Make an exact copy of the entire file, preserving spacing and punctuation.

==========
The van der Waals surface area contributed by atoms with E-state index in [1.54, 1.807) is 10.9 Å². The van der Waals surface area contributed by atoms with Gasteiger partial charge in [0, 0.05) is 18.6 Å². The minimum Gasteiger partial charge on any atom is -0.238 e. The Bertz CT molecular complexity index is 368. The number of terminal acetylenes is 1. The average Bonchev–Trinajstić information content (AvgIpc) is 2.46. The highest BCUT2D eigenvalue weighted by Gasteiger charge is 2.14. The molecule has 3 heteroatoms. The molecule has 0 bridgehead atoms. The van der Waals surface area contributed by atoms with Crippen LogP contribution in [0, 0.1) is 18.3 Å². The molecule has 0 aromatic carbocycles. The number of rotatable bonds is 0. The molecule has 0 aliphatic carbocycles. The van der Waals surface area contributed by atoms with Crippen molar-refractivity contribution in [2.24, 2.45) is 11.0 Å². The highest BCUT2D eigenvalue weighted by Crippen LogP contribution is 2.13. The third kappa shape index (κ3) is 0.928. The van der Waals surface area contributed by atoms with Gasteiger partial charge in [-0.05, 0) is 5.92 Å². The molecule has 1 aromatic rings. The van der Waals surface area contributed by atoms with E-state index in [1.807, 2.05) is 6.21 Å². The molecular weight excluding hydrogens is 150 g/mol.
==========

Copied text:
The van der Waals surface area contributed by atoms with E-state index in [1.54, 1.807) is 10.9 Å². The van der Waals surface area contributed by atoms with Gasteiger partial charge in [0, 0.05) is 18.6 Å². The minimum Gasteiger partial charge on any atom is -0.238 e. The Bertz CT molecular complexity index is 368. The number of terminal acetylenes is 1. The average Bonchev–Trinajstić information content (AvgIpc) is 2.46. The highest BCUT2D eigenvalue weighted by Gasteiger charge is 2.14. The molecule has 3 heteroatoms. The molecule has 0 bridgehead atoms. The van der Waals surface area contributed by atoms with Crippen LogP contribution in [0, 0.1) is 18.3 Å². The molecule has 0 aromatic carbocycles. The number of rotatable bonds is 0. The molecule has 0 aliphatic carbocycles. The van der Waals surface area contributed by atoms with Crippen molar-refractivity contribution in [2.24, 2.45) is 11.0 Å². The highest BCUT2D eigenvalue weighted by Crippen LogP contribution is 2.13. The third kappa shape index (κ3) is 0.928. The van der Waals surface area contributed by atoms with Gasteiger partial charge in [-0.05, 0) is 5.92 Å². The molecule has 1 aromatic rings. The van der Waals surface area contributed by atoms with E-state index in [1.807, 2.05) is 6.21 Å². The molecular weight excluding hydrogens is 150 g/mol.